Re: Re: It doesn't look good for Tina the Tech Writer ... OK, this makes for a good segue

Subject: Re: Re: It doesn't look good for Tina the Tech Writer ... OK, this makes for a good segue
From: Kathleen MacDowell <kathleen -dot- eamd -at- gmail -dot- com>
To: Helen OBoyle <hoboyle -at- gmail -dot- com>
Date: Tue, 18 Oct 2016 17:43:51 -0500

â... â
in finding bugs in the product by
using it in a different way than Test did before it gets sent out to
customer sites, etc...

Yes, something QA failed at ...

I am so good at breaking things. Very proud of that :-) Engineers, not so
much, but then, must admit it wasn't always useful.



On Tue, Oct 18, 2016 at 5:09 PM, Helen OBoyle <hoboyle -at- gmail -dot- com> wrote:

> On Wed, Oct 19, 2016 at 6:39 AM, Lin Sims <ljsims -dot- ml -at- gmail -dot- com> wrote:
>
> > We've recently had stories from William Sherman and Rick Lippincott about
> > times when it turned out tech writers were not just important, they were
> > critical to a company's successful completion of big-budget projects. I'm
> > sure there's more out there.
> >
>
> Microsoft employed an army of tech writers to create the Windows protocol
> documentation required for the EU and DOJ anti-trust settlements. The idea
> was both to stop fines *and* to get the government to accept that the
> company was committed to the openness required by the two settlement
> decrees, to reduce the government's interest in further close oversight.
>
> Companies tell you what's business critical by how they hire, what they
> pay, how much exec time is spent interacting with your project, what the
> bonuses look like when deadlines are met, and, sometimes, the level and
> number of lawyers involved in the project. In all of these ways, Microsoft
> indicated to our project that it was Pretty Darn Important in the scheme of
> things.
>
> Using less formal criteria, such as the company retaining a lawyer to
> represent you personally (not as an agent of Microsoft) in case you require
> it in the context of your work on the project, or a senior VP stopping the
> meeting to ask for your input any time you looked skeptical during the
> weekly status meeting, they communicated this as well.
>
> It was an exciting project, and I made friends on it who'll be friends for
> the rest of my life. I miss being on a "Whatever it takes to get this
> done, tell us. You've got it," writing project, but I am happy without the
> average 72 hour weeks and in July, 2006, a 390-hour month (with one
> 106-hour week).
>
> Most of my work since then has been less business-critical; I'd guess that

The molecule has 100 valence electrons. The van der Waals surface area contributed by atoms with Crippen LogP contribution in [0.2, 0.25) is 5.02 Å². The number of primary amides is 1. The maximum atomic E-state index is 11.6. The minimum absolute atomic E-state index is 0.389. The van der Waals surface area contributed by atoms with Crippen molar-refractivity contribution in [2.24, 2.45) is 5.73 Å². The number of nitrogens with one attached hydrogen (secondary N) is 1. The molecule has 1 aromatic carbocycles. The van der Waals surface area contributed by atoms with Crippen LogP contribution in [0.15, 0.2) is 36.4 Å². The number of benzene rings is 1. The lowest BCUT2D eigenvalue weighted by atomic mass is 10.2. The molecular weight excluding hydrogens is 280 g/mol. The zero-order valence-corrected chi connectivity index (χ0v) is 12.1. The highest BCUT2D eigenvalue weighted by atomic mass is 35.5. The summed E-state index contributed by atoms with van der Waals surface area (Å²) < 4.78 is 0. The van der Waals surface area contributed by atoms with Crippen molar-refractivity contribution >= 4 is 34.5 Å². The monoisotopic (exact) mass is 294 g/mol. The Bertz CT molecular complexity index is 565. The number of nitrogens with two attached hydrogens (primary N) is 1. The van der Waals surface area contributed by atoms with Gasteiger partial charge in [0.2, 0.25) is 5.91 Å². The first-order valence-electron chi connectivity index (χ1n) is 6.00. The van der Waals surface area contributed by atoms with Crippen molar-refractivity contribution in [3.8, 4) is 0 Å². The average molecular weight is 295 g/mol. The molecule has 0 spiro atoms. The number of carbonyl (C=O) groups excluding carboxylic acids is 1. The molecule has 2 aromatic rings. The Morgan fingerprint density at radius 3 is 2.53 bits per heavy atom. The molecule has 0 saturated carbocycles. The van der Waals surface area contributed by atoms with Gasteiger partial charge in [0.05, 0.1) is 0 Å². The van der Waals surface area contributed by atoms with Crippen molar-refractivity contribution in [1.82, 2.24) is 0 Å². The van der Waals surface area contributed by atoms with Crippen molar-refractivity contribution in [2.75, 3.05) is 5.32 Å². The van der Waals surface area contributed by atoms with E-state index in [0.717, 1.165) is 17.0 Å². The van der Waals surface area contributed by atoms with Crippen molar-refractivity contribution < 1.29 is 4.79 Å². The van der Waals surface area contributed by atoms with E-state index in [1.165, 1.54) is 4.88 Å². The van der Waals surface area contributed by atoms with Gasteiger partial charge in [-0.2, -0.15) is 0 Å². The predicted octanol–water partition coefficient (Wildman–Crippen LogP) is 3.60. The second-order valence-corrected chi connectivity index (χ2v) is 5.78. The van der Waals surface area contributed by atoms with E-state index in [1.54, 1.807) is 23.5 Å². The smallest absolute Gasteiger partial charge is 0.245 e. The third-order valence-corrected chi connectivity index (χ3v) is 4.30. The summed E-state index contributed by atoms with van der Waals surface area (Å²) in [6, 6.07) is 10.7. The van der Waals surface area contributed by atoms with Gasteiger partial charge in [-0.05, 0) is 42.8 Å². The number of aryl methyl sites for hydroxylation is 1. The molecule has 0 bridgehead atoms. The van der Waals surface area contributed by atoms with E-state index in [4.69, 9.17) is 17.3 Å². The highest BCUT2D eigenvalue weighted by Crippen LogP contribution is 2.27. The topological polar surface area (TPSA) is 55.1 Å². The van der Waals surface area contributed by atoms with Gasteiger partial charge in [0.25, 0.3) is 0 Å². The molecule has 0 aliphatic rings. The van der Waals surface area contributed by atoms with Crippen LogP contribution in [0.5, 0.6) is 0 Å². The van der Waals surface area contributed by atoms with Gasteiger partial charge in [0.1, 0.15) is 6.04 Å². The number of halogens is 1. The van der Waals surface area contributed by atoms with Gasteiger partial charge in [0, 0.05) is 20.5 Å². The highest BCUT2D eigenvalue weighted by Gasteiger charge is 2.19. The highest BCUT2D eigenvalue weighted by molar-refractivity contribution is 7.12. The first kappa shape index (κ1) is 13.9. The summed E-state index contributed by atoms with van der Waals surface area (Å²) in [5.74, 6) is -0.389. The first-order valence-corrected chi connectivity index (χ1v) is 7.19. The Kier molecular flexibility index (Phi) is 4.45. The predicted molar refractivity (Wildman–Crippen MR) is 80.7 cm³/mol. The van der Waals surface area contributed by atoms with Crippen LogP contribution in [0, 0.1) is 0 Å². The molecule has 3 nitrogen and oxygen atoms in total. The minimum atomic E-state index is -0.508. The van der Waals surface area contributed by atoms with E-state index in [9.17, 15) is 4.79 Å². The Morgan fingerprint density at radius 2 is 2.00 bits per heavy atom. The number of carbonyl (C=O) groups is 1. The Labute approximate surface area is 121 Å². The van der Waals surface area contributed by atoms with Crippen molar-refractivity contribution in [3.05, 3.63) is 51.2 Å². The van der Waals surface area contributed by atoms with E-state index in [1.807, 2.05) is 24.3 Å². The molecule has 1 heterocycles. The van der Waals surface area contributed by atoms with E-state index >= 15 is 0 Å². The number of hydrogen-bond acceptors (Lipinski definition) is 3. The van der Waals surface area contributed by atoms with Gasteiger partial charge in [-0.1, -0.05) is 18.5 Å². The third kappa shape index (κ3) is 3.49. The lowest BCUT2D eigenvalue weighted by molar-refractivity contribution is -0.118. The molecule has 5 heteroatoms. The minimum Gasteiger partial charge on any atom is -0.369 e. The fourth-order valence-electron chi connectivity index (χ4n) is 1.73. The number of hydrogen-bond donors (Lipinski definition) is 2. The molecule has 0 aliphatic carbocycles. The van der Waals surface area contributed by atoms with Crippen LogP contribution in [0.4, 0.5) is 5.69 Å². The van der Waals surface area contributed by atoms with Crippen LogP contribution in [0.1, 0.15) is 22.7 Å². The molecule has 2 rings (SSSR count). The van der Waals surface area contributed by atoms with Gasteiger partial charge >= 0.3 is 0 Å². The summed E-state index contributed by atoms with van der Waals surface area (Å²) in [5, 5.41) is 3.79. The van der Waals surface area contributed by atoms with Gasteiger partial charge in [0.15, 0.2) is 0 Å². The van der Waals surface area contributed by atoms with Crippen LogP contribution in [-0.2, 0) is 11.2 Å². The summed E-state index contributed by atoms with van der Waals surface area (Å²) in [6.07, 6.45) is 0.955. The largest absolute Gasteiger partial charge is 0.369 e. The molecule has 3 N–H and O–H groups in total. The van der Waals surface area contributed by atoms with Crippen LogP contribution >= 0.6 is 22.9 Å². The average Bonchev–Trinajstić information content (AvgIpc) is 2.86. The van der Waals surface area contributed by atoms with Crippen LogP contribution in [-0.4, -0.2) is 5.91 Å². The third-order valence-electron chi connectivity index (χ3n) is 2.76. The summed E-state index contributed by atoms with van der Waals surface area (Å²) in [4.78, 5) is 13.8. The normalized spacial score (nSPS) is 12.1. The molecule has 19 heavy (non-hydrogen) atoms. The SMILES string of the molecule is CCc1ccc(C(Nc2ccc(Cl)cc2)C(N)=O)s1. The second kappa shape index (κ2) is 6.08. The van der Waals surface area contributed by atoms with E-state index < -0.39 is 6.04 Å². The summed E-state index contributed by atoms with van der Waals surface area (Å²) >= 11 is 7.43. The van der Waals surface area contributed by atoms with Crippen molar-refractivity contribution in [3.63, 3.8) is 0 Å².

> execs know that the writers do useful things, but might not know exactly
> what our contributions are. However, if you ask the *project teams*,
> rather than company execs, they'll tell you that I am very useful in
> helping their work products appear more polished, in producing conceptual
> materials that (gee!) the trainers find to be very useful in explaining the
> organisation of areas of the product, in finding bugs in the product by
> using it in a different way than Test did before it gets sent out to
> customer sites, etc.
>
> Kind regards,
>
> Helen.
>
> On Wed, Oct 19, 2016 at 6:39 AM, Lin Sims <ljsims -dot- ml -at- gmail -dot- com> wrote:
>
> > We've recently had stories from William Sherman and Rick Lippincott about
> > times when it turned out tech writers were not just important, they were
> > critical to a company's successful completion of big-budget projects. I'm
> > sure there's more out there. (I wish I had one.)
> >
> > Quantifying our day-to-day value add, though, that's hard.
> >
> > I've taken to telling the designers who give me compliments to please
> pass
> > them on to my boss. Thanks to corporate acquisitions and department
> > rearrangements, I now work for the man who manages the designers instead
> of
> > a consolidated technical communications department. It helps him learn
> what
> > I do for his people, but it certainly isn't something you can attach a
> > monetary value to.
> >
> > On Mon, Oct 17, 2016 at 4:55 PM, Keith Hood <bus -dot- write -at- gmail -dot- com> wrote:
> >
> > > <snip>
> > >
> > > What needs to happen is for someone to finally come up with a way to
> > PROVE
> > > that the tech writer's work adds value to the product. There has to be
> > some
> > > way to express it in numbers and show that the work really does bump up
> > the
> > > bottom line on the quarterly report. Until that happens, certifications
> > may
> > > be useful in grading applicants for hiring decisions, but they will be
> > > meaningless to retention.
> > >
> > >
> >
> > --
> > Lin Sims
> > ^^^^^^^^^^^^^^^^^^^^^^^^^^^^^^^^^^^^^^^^^^^^^^^^^^^^^^^^^
> > Visit TechWhirl for the latest on content technology, content strategy
> and
> > content development | http://techwhirl.com
> >
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> >
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> >
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--
Kathleen MacDowell
kathleen -dot- eamd -at- gmail -dot- com
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References:
Re: Re: It doesn't look good for Tina the Tech Writer ... OK, this makes for a good segue: From: Vincent
Re: Re: It doesn't look good for Tina the Tech Writer ... OK, this makes for a good segue: From: Keith Hood
Re: Re: It doesn't look good for Tina the Tech Writer ... OK, this makes for a good segue: From: Lin Sims
Re: Re: It doesn't look good for Tina the Tech Writer ... OK, this makes for a good segue: From: Helen OBoyle

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